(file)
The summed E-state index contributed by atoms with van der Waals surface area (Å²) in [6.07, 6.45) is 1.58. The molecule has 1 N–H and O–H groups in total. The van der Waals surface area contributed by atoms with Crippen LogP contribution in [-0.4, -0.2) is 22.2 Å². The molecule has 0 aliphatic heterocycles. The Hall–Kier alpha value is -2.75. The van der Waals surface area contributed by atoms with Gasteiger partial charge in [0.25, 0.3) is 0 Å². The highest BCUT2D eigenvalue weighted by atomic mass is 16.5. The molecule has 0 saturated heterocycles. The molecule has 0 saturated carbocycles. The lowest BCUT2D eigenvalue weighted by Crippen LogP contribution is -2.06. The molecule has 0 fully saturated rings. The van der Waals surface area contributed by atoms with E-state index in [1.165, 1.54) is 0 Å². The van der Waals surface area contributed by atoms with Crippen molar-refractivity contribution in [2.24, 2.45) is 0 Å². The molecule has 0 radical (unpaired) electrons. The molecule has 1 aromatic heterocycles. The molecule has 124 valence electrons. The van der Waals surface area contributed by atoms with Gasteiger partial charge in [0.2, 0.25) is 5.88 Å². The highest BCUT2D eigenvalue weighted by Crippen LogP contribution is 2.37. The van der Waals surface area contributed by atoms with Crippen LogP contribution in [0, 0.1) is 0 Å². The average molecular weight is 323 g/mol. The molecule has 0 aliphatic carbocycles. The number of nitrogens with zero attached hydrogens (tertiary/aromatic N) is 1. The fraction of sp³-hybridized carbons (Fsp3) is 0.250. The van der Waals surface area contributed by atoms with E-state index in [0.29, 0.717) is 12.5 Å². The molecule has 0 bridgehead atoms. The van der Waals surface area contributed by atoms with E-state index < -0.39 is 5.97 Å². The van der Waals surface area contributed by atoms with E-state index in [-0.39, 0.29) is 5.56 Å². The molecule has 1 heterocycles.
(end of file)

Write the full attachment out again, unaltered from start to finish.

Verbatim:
The summed E-state index contributed by atoms with van der Waals surface area (Å²) in [6.07, 6.45) is 1.58. The molecule has 1 N–H and O–H groups in total. The van der Waals surface area contributed by atoms with Crippen LogP contribution in [-0.4, -0.2) is 22.2 Å². The molecule has 0 aliphatic heterocycles. The Hall–Kier alpha value is -2.75. The van der Waals surface area contributed by atoms with Gasteiger partial charge in [0.25, 0.3) is 0 Å². The highest BCUT2D eigenvalue weighted by atomic mass is 16.5. The molecule has 0 saturated heterocycles. The molecule has 0 saturated carbocycles. The lowest BCUT2D eigenvalue weighted by Crippen LogP contribution is -2.06. The molecule has 0 fully saturated rings. The van der Waals surface area contributed by atoms with E-state index in [1.165, 1.54) is 0 Å². The van der Waals surface area contributed by atoms with Crippen molar-refractivity contribution in [2.24, 2.45) is 0 Å². The molecule has 0 radical (unpaired) electrons. The molecule has 1 aromatic heterocycles. The molecule has 124 valence electrons. The van der Waals surface area contributed by atoms with Gasteiger partial charge in [0.2, 0.25) is 5.88 Å². The highest BCUT2D eigenvalue weighted by Crippen LogP contribution is 2.37. The van der Waals surface area contributed by atoms with Crippen LogP contribution in [0, 0.1) is 0 Å². The average molecular weight is 323 g/mol. The molecule has 0 aliphatic carbocycles. The number of nitrogens with zero attached hydrogens (tertiary/aromatic N) is 1. The fraction of sp³-hybridized carbons (Fsp3) is 0.250. The van der Waals surface area contributed by atoms with E-state index in [0.29, 0.717) is 12.5 Å². The molecule has 0 bridgehead atoms. The van der Waals surface area contributed by atoms with E-state index < -0.39 is 5.97 Å². The van der Waals surface area contributed by atoms with E-state index in [-0.39, 0.29) is 5.56 Å². The molecule has 1 heterocycles.